Monday, 2 August 2010

tired, brown Oolong

Had a very heavy Bavarian meal (a fried egg sitting atop a fry-up of different meats, vegetables and potatoes), and the only thing I wanted afterwards was to come home and brew up some tea. I'd already made one infusion of Formosa Oolong in the afternoon, so I brewed it again and only then was the evening complete.

Have been reading quite a lot about Oolong lately, and the thing that's almost always mentioned is that it's not bitter. That's certainly accurate. Seems that most of the ones my tea-seller offers are the more oxidised and at least closer to black tea.

When I read about others' experiences with Oolong, they sound (and the pictures appear) as if they're the less-oxidised variety. Closer to green tea. Am very curious to find more of these Oolongs.

The photos of these very green Oolongs on other blogs make it all the more obvious that I'm drinking another animal entirely. The leaves of mine after three or four infusions and very brown and tired looking. Off to do some online tea shopping.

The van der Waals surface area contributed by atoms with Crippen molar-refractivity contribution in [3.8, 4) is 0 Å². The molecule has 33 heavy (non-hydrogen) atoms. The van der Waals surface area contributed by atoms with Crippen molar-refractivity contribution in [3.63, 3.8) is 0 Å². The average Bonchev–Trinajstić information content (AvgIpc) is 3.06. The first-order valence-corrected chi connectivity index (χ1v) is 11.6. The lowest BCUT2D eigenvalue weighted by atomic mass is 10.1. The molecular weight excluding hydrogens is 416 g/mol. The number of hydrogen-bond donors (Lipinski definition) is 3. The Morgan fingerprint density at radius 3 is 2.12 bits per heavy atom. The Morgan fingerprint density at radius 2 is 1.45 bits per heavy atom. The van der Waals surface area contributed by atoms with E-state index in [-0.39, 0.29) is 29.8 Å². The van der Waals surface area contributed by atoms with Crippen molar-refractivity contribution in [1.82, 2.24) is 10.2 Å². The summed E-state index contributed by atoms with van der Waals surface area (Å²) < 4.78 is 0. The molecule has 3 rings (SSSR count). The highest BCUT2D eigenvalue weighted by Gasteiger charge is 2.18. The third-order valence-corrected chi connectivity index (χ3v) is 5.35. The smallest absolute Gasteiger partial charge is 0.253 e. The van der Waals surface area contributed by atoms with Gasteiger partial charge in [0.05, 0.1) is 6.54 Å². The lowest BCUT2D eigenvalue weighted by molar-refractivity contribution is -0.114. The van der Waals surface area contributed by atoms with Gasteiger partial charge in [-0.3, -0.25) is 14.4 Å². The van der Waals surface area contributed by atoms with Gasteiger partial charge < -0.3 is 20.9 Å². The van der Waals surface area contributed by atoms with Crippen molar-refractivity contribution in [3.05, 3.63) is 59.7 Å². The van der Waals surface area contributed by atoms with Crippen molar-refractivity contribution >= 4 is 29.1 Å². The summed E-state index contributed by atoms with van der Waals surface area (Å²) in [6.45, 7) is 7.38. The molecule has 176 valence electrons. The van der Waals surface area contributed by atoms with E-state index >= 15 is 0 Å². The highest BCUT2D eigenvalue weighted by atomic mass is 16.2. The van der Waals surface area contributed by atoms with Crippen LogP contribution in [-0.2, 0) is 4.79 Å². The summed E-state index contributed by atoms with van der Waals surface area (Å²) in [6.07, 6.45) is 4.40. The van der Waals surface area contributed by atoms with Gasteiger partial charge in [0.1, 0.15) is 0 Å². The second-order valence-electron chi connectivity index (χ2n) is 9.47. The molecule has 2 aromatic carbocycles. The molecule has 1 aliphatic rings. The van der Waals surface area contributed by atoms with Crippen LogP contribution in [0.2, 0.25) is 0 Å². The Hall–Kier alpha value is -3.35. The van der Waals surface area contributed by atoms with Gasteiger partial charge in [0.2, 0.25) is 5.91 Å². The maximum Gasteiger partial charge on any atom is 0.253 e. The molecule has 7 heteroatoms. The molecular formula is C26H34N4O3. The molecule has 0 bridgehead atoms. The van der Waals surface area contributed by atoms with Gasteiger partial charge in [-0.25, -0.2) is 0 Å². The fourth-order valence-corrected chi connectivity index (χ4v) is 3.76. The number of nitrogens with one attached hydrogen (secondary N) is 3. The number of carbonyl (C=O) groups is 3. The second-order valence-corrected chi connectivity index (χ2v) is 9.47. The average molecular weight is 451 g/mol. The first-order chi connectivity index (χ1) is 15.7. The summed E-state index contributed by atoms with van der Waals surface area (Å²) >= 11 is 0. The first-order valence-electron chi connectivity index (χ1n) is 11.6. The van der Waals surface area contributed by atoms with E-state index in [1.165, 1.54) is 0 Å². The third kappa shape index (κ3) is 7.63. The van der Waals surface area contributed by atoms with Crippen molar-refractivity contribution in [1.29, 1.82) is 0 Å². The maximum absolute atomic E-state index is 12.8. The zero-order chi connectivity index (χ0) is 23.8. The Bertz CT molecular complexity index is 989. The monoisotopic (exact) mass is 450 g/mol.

1. Formosa Oolong is one of my favorites! Not cheap but lovely. It certainly doesn't look 'very green'..Anyone else got a comment about that?

  2. Within the Oolong tea category there are several categories of tea!
    The very lightly oxidized; (10%-30%)-pouchong
    Mid oxidized (50%-60%)-DanCong or Yancha
    High oxidized (75%+)-TieKuanYin or Aged oolong.

    These are just from my personal observation.
    I would think that (usually) Formosa oolongs fall under the mid oxidized category, even if the leaves look pretty brown!

    My technical input.

  3. For sound "technical" comments, you can always ask Sir William of the Leaf :D
    And what were your impressions on this tea?

  4. I have nothing technical to add---what a surprise--- all I can say is that I like Formosa Oolong, very much and drink it regularly.

  5. Oolong teas are definitely on the top of my list. :3

    I purchased this tea ( a while ago, which Ginkgo talked about in his blog, and I did a review of it as well. No doubt you might remember it.

    Oolongs are usually described as somewhere between Green and Black. This tea would be somewhere just above an Oolong and just below a black tea. The infusions are somewhat sweet, like most Oolong, but it has a very roasted (perhaps almost like coffee beans) taste to it as well.

    Since you too seem to really enjoy Oolongs, perhaps you should try to get a hold of some of this. There might be some left on Gingko's site, Life in Teacup.